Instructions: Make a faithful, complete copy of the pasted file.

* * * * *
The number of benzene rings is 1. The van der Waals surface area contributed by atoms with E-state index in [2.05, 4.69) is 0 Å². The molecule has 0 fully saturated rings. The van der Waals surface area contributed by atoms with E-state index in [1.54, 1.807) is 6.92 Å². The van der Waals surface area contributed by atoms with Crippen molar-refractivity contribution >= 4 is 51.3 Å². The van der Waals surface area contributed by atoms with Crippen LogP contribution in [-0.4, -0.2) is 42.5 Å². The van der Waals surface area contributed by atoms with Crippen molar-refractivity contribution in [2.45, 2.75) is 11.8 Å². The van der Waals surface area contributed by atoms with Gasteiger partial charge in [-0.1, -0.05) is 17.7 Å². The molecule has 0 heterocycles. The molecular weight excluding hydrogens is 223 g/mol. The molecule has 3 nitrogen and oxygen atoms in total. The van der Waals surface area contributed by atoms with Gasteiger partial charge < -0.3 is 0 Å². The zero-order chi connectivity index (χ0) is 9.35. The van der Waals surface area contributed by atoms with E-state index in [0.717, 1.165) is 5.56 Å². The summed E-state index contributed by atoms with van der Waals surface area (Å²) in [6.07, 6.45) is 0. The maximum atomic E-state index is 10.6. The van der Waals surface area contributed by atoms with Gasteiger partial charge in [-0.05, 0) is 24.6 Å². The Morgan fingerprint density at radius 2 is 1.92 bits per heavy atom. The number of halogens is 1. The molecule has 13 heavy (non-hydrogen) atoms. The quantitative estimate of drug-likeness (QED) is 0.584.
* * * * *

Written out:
The number of benzene rings is 1. The van der Waals surface area contributed by atoms with E-state index in [2.05, 4.69) is 0 Å². The molecule has 0 fully saturated rings. The van der Waals surface area contributed by atoms with E-state index in [1.54, 1.807) is 6.92 Å². The van der Waals surface area contributed by atoms with Crippen molar-refractivity contribution >= 4 is 51.3 Å². The van der Waals surface area contributed by atoms with Crippen LogP contribution in [-0.4, -0.2) is 42.5 Å². The van der Waals surface area contributed by atoms with Crippen molar-refractivity contribution in [2.45, 2.75) is 11.8 Å². The van der Waals surface area contributed by atoms with Gasteiger partial charge in [-0.1, -0.05) is 17.7 Å². The molecule has 0 heterocycles. The molecular weight excluding hydrogens is 223 g/mol. The molecule has 3 nitrogen and oxygen atoms in total. The van der Waals surface area contributed by atoms with Gasteiger partial charge < -0.3 is 0 Å². The zero-order chi connectivity index (χ0) is 9.35. The van der Waals surface area contributed by atoms with E-state index in [0.717, 1.165) is 5.56 Å². The summed E-state index contributed by atoms with van der Waals surface area (Å²) in [6.07, 6.45) is 0. The maximum atomic E-state index is 10.6. The van der Waals surface area contributed by atoms with Gasteiger partial charge in [-0.05, 0) is 24.6 Å². The Morgan fingerprint density at radius 2 is 1.92 bits per heavy atom. The number of halogens is 1. The molecule has 13 heavy (non-hydrogen) atoms. The quantitative estimate of drug-likeness (QED) is 0.584.